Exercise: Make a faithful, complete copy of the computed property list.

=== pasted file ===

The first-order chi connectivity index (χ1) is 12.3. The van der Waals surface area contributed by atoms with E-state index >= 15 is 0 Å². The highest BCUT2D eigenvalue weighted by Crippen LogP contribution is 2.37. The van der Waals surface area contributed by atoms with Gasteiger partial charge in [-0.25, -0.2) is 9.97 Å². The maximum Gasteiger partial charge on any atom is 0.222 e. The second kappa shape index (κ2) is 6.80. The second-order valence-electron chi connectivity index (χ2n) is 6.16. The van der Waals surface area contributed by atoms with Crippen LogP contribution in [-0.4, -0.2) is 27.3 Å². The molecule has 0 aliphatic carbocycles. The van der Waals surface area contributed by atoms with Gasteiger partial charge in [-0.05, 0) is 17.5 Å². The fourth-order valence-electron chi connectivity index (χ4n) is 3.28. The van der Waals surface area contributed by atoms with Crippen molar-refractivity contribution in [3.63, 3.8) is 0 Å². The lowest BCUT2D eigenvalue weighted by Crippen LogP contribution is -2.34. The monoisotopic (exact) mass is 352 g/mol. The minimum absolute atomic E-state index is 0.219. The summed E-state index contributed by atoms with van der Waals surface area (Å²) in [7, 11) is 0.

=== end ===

The first-order chi connectivity index (χ1) is 12.3. The van der Waals surface area contributed by atoms with E-state index >= 15 is 0 Å². The highest BCUT2D eigenvalue weighted by Crippen LogP contribution is 2.37. The van der Waals surface area contributed by atoms with Gasteiger partial charge in [-0.25, -0.2) is 9.97 Å². The maximum Gasteiger partial charge on any atom is 0.222 e. The second kappa shape index (κ2) is 6.80. The second-order valence-electron chi connectivity index (χ2n) is 6.16. The van der Waals surface area contributed by atoms with Crippen LogP contribution in [-0.4, -0.2) is 27.3 Å². The molecule has 0 aliphatic carbocycles. The van der Waals surface area contributed by atoms with Gasteiger partial charge in [-0.05, 0) is 17.5 Å². The fourth-order valence-electron chi connectivity index (χ4n) is 3.28. The van der Waals surface area contributed by atoms with Crippen molar-refractivity contribution in [3.63, 3.8) is 0 Å². The lowest BCUT2D eigenvalue weighted by Crippen LogP contribution is -2.34. The monoisotopic (exact) mass is 352 g/mol. The minimum absolute atomic E-state index is 0.219. The summed E-state index contributed by atoms with van der Waals surface area (Å²) in [7, 11) is 0.